It’s hard to pick just one story from my time as a Patient Advocate at Health Center 5. There was no single defining moment; the past 10 months have been an accumulation of small but meaningful patient interactions. Many were heart-warming and some were heart-wrenching, but I am grateful for every single one.
I’ve listened to patients tell me stories about their lives and loved ones. I’ve celebrated with patients when they were finally approved for prescription assistance programs, sometimes after weeks of paperwork and appeals and uncertainty. I’ve encouraged patients, like the man who was desperate to quit smoking but couldn’t afford cessation medication until I offered him a coupon. I’ve built friendships with the many patients who would stop by office, even when they didn’t need anything, just to say hello. I’ve been thanked more times than I can count, most memorably by the patient who gifted me a handmade crochet cross after I helped her apply for free prescription eyeglasses.
Of course, not all of my patient interactions were this positive. I’ve been hung up on, like by the patient who responded “well, I guess I’ll just piss myself then” after I explained that her bladder control medication was out of stock. I’ve felt uncomfortable, like with the patient who over-shared about his erectile dysfunction issues every time he came to see me. I’ve had patients fall asleep in my office while I was talking them through an application. I’ve cried with patients, like the woman told me over the phone that she can’t come pick up her medication because her husband and son had just died within weeks of each other, and she couldn’t bring herself to leave the house. I’ve felt my patients pain, panic, and frustrations with the healthcare system. Even though these moments were difficult, they had the biggest impact on me.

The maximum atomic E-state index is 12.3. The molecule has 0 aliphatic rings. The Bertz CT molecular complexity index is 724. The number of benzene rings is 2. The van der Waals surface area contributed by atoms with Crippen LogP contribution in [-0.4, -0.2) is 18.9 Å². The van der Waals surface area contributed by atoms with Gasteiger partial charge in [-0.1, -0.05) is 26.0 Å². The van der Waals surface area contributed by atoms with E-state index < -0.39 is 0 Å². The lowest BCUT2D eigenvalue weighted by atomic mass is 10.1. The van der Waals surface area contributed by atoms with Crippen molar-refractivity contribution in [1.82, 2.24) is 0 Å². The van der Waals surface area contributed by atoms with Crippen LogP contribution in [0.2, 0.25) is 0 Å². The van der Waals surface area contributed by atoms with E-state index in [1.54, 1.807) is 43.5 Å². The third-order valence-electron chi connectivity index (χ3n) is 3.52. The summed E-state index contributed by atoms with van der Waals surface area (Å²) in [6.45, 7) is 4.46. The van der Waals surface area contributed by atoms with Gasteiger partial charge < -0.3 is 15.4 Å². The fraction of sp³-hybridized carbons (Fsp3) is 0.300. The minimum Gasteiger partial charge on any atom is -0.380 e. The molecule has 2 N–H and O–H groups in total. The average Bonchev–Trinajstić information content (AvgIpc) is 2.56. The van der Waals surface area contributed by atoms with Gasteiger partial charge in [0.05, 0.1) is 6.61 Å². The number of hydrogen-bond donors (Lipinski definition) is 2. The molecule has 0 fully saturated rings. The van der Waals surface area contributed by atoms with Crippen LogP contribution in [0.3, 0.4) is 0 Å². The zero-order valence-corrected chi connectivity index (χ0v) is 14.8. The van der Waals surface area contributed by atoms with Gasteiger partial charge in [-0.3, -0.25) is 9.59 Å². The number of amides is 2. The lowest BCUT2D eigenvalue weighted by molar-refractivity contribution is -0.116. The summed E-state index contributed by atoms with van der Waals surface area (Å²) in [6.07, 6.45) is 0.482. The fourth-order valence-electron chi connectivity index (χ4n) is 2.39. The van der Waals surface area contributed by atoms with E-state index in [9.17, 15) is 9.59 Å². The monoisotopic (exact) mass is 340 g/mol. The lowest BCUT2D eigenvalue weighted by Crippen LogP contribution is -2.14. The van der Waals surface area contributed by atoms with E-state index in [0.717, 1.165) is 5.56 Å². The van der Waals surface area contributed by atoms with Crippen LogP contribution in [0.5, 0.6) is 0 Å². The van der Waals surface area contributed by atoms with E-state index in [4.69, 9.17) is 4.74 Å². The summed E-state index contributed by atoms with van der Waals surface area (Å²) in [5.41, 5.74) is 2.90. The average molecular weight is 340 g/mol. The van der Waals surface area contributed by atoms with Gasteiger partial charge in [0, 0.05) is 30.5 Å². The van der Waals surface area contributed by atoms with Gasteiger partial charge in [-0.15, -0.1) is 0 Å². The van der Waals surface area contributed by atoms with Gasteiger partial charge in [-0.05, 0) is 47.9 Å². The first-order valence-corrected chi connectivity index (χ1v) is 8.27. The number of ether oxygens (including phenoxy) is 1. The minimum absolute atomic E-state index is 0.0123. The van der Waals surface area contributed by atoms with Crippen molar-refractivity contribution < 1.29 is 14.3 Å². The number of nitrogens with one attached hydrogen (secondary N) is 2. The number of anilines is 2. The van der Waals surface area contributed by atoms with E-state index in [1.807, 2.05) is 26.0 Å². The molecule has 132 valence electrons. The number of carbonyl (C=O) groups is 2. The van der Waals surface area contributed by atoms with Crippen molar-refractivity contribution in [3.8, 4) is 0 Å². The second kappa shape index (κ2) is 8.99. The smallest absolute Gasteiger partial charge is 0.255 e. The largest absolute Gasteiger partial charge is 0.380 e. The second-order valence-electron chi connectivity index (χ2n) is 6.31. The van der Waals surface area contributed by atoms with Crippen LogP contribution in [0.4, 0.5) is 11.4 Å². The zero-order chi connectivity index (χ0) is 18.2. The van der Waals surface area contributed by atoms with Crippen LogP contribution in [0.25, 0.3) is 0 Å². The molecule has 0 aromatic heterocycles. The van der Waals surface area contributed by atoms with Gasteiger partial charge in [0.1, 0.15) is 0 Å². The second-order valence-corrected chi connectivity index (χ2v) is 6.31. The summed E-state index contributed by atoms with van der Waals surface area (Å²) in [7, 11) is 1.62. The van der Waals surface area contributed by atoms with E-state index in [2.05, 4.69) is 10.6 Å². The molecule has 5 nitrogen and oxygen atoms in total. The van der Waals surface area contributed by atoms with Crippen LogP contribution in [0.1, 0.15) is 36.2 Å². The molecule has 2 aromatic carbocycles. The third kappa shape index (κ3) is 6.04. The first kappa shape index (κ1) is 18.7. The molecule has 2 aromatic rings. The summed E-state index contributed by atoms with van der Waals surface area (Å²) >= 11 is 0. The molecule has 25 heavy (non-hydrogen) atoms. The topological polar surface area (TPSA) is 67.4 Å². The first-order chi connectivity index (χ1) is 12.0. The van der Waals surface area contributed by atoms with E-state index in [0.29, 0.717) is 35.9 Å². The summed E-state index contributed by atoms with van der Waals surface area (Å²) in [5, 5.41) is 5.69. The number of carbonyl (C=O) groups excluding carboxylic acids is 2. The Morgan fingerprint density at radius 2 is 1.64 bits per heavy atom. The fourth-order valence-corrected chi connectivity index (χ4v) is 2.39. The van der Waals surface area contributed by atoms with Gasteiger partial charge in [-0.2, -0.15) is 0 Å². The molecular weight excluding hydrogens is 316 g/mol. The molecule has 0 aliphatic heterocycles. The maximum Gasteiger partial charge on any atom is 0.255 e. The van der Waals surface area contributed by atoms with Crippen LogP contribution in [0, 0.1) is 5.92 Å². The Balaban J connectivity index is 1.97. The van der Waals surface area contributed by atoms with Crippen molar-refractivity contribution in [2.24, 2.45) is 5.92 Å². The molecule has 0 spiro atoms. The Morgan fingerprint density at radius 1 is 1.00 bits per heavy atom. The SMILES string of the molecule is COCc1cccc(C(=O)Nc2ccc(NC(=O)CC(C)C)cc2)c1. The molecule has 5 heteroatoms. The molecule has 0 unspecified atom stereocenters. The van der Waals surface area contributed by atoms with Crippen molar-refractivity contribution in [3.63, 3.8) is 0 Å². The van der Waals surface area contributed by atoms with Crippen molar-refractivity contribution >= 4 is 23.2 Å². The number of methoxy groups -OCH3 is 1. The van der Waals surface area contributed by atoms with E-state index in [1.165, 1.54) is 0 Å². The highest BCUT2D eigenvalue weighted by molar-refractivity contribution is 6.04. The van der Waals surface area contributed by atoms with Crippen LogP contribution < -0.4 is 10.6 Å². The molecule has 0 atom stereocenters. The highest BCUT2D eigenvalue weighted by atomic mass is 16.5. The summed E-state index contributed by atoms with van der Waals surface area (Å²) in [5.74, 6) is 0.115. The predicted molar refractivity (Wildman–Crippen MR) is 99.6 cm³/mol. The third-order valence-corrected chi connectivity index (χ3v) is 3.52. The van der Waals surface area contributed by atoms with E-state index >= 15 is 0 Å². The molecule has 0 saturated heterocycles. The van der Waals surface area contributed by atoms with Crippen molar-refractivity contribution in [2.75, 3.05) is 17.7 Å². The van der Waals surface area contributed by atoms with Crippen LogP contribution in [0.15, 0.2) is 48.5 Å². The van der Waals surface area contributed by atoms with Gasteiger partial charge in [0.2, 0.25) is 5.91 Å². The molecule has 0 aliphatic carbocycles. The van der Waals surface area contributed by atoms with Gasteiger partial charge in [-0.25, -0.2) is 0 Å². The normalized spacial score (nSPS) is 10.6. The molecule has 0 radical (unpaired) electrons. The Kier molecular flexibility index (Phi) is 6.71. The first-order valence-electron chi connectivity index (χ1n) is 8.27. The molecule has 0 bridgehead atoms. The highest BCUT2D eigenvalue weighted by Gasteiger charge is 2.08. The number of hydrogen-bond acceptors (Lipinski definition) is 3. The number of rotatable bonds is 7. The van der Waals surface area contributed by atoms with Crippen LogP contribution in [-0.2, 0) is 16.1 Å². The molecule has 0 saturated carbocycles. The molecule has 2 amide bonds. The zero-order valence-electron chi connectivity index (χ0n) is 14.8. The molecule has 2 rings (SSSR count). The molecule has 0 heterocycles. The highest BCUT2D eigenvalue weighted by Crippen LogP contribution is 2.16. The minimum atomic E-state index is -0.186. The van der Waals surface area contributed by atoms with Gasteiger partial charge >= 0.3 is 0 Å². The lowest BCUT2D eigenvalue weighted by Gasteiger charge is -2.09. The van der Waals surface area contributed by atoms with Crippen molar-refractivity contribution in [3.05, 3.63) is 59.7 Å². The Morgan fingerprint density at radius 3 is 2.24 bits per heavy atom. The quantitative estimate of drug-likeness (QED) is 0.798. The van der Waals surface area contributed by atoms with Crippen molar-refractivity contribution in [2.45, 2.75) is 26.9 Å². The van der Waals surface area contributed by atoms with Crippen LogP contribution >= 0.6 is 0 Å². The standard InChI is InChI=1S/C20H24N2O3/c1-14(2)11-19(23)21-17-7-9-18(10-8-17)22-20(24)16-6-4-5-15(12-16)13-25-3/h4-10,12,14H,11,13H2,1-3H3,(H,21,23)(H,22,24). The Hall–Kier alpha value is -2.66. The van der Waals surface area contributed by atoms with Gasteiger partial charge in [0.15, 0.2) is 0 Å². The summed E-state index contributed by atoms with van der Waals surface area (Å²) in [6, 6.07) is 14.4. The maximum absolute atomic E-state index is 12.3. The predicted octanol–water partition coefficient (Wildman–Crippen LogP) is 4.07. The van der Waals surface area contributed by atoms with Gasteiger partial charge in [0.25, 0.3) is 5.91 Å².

There is a beautiful mural on the wall outside of Health Center 5. It was painted by Cliff Eubanks Jr. and is titled “Eight Signs of Fortune”. One of the most prominent panels is of a doctor with a stethoscope hanging around her neck. The mural portrays healthcare as a “sign of fortune” and it’s true– we live in a country where if you have access to high-quality, affordable healthcare you’re one of the lucky ones. The patients I’ve met this year each have their own stories and specific barriers to care. But the neighborhood that surrounds Health Center 5 is comparable to countless other low-income communities across the country, where people are struggling to access the care they need and deserve. As I prepare to leave National Health Corps and take the next step in my public health career, I’m eager to continue to advocate for health equity. If there is one thing I’ve learned this year, it’s the power and importance of advocacy.